‘Pollen Tsunami’ And Too Many Male Trees Will Cause Allergy Season To Be Worse Than Normal

Pollen

A leading allergy specialist from New York claims that this year’s allergy season will be worse than normal due to a phenomena he calls a “pollen tsunami.” The result will be an allergy season that is more severe for New Yorkers than in the recent past.

NY Mag reports that Dr. Clifford Bassett is expecting a severe allergy season due to a number of contributory factors that almost guarantee a difficult season for allergy sufferers. One of the factors is something Bassett calls a “pollen tsunami.” With a longer-than-normal winter, the trees have yet to bloom. This means that the trees will likely bloom at the same time as grass pollen counts are high. This will cause a double-whammy for allergy sufferers as pollen from both trees and grass will coincide with one another.

In addition to the double-whammy of pollen types, trees have also seen an excessive amount of hydration during the winter months from snow and wintry precipitation. This means that the trees are likely to release more pollen than in dryer months as they have the hydration to produce pollen. Weather reports indicate that early May could be when New York sees a warming trend which will signal the onset of allergy season for New Yorkers.

Surprisingly, NY Mag notes another lesser-known culprit that may be triggering higher-than-normal pollen counts in the city. It was noted that global warming may play a part in the increase in pollen release as high concentrations of carbon dioxide can trigger trees to produce higher quantities of pollen.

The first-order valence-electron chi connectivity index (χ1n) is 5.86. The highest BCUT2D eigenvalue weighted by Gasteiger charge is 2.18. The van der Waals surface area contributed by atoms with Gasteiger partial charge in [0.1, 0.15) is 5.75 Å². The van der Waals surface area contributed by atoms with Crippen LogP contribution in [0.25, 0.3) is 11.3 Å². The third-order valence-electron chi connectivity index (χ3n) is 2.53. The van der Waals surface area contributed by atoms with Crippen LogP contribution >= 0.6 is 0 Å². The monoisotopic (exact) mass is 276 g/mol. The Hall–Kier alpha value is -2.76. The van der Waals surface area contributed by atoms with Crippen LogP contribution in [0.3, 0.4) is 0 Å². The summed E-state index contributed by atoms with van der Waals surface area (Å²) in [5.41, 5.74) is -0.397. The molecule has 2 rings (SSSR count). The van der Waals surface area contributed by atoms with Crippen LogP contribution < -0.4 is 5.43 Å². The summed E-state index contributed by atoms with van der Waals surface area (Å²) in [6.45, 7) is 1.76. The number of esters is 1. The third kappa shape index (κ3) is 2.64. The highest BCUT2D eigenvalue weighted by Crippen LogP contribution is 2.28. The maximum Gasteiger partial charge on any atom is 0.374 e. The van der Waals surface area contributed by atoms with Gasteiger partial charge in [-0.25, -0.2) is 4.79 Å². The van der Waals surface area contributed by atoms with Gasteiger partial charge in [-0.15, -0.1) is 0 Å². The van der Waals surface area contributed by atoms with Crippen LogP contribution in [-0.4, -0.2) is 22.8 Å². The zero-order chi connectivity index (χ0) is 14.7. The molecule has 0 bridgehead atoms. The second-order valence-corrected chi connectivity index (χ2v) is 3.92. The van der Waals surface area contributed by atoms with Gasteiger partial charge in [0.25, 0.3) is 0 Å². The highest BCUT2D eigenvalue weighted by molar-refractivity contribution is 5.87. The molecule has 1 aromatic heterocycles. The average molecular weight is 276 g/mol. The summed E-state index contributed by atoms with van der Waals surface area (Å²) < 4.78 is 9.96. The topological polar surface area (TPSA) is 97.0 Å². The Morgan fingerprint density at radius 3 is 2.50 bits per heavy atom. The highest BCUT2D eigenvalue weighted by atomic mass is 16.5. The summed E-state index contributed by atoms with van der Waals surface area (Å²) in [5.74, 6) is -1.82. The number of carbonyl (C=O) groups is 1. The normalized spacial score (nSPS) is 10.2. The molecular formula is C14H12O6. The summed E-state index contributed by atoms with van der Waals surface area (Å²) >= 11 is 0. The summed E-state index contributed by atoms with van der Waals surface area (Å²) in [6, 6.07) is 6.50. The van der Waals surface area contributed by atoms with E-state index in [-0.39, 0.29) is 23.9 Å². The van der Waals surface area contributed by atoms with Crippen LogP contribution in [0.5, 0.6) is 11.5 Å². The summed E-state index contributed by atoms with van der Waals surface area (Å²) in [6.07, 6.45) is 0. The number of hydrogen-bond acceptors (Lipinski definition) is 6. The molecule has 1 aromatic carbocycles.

“The pollen itself is ‘super-charged’ from increased greenhouse gases in the environment, resulting in greater allergy misery.”

Another contributory factor in the allergy season is an overabundance of male trees. With cities opting to plant male trees to avoid the dropping of seeds by female plants, which can cause the city to provide more cleanup work as the seedlings sprout, pollen counts are increased as the male plants release pollen without a female plant to trap it.

The situation could be intensified if the weather does not cooperate. One forecaster notes that a heavy rain followed by a dry spell could trigger an allergy nightmare.

“The worst scenario is to have a really heavy rain storm, and then the next day it’s dry and windy. If it’s dry and windy, the pollen that already formed can spread around easily.”

With allergy season approaching, check out these tips to curbing common allergy symptoms.

What do you think of the prospect of a rougher allergy season? What tips do you have to help with common allergy symptoms?

[Image Credit: Getty Images/ Dan Kitwood]